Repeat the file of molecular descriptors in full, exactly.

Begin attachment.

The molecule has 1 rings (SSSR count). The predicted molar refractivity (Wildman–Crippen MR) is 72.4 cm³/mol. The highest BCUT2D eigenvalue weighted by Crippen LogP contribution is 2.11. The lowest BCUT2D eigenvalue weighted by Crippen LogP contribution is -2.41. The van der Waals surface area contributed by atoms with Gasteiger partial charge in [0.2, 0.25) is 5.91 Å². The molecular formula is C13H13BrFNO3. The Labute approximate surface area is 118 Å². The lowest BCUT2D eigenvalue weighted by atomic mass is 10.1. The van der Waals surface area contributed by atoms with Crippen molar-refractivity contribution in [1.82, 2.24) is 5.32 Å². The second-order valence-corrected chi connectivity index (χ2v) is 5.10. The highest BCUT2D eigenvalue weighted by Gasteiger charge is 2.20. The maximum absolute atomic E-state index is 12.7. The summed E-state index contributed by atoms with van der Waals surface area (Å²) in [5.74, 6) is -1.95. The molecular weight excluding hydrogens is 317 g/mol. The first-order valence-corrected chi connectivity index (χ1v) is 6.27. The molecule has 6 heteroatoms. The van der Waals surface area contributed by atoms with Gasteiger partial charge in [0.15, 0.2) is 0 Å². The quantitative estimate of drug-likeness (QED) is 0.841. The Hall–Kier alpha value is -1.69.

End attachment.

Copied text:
The molecule has 1 rings (SSSR count). The predicted molar refractivity (Wildman–Crippen MR) is 72.4 cm³/mol. The highest BCUT2D eigenvalue weighted by Crippen LogP contribution is 2.11. The lowest BCUT2D eigenvalue weighted by Crippen LogP contribution is -2.41. The van der Waals surface area contributed by atoms with Gasteiger partial charge in [0.2, 0.25) is 5.91 Å². The molecular formula is C13H13BrFNO3. The Labute approximate surface area is 118 Å². The lowest BCUT2D eigenvalue weighted by atomic mass is 10.1. The van der Waals surface area contributed by atoms with Crippen molar-refractivity contribution in [1.82, 2.24) is 5.32 Å². The second-order valence-corrected chi connectivity index (χ2v) is 5.10. The highest BCUT2D eigenvalue weighted by Gasteiger charge is 2.20. The maximum absolute atomic E-state index is 12.7. The summed E-state index contributed by atoms with van der Waals surface area (Å²) in [5.74, 6) is -1.95. The molecular weight excluding hydrogens is 317 g/mol. The first-order valence-corrected chi connectivity index (χ1v) is 6.27. The molecule has 6 heteroatoms. The van der Waals surface area contributed by atoms with Gasteiger partial charge in [0.15, 0.2) is 0 Å². The quantitative estimate of drug-likeness (QED) is 0.841. The Hall–Kier alpha value is -1.69.